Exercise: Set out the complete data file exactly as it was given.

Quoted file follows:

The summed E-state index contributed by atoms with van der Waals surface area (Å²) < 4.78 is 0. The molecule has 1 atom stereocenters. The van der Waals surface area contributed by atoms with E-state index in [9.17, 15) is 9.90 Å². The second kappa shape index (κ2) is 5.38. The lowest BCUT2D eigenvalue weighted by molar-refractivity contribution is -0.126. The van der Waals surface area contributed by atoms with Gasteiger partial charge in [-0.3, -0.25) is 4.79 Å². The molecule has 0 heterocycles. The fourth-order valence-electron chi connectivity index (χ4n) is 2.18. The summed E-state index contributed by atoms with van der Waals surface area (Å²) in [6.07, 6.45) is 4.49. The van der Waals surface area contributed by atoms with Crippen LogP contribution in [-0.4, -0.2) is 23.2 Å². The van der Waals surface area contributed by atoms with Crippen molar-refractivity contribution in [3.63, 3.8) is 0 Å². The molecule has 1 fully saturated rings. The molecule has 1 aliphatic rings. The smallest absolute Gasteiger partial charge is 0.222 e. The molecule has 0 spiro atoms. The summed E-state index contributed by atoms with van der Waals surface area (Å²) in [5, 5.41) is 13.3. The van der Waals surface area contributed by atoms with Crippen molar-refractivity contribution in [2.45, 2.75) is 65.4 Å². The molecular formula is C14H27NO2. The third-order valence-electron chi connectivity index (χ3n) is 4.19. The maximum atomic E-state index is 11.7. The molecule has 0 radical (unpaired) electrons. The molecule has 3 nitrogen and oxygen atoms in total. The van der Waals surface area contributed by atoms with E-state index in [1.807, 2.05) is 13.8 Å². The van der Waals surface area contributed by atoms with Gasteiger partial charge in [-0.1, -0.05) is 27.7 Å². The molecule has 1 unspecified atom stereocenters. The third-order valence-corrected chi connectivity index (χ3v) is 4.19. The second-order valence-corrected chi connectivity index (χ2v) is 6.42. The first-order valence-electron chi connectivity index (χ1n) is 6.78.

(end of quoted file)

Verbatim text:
The summed E-state index contributed by atoms with van der Waals surface area (Å²) < 4.78 is 0. The molecule has 1 atom stereocenters. The van der Waals surface area contributed by atoms with E-state index in [9.17, 15) is 9.90 Å². The second kappa shape index (κ2) is 5.38. The lowest BCUT2D eigenvalue weighted by molar-refractivity contribution is -0.126. The van der Waals surface area contributed by atoms with Gasteiger partial charge in [-0.3, -0.25) is 4.79 Å². The molecule has 0 heterocycles. The fourth-order valence-electron chi connectivity index (χ4n) is 2.18. The summed E-state index contributed by atoms with van der Waals surface area (Å²) in [6.07, 6.45) is 4.49. The van der Waals surface area contributed by atoms with Crippen LogP contribution in [-0.4, -0.2) is 23.2 Å². The van der Waals surface area contributed by atoms with Crippen molar-refractivity contribution in [3.63, 3.8) is 0 Å². The molecule has 1 fully saturated rings. The molecule has 1 aliphatic rings. The smallest absolute Gasteiger partial charge is 0.222 e. The molecule has 0 spiro atoms. The summed E-state index contributed by atoms with van der Waals surface area (Å²) in [5, 5.41) is 13.3. The van der Waals surface area contributed by atoms with Crippen molar-refractivity contribution in [2.45, 2.75) is 65.4 Å². The molecular formula is C14H27NO2. The third-order valence-electron chi connectivity index (χ3n) is 4.19. The maximum atomic E-state index is 11.7. The molecule has 0 radical (unpaired) electrons. The molecule has 3 nitrogen and oxygen atoms in total. The van der Waals surface area contributed by atoms with E-state index in [1.807, 2.05) is 13.8 Å². The van der Waals surface area contributed by atoms with Gasteiger partial charge in [-0.1, -0.05) is 27.7 Å². The molecule has 1 unspecified atom stereocenters. The third-order valence-corrected chi connectivity index (χ3v) is 4.19. The second-order valence-corrected chi connectivity index (χ2v) is 6.42. The first-order valence-electron chi connectivity index (χ1n) is 6.78.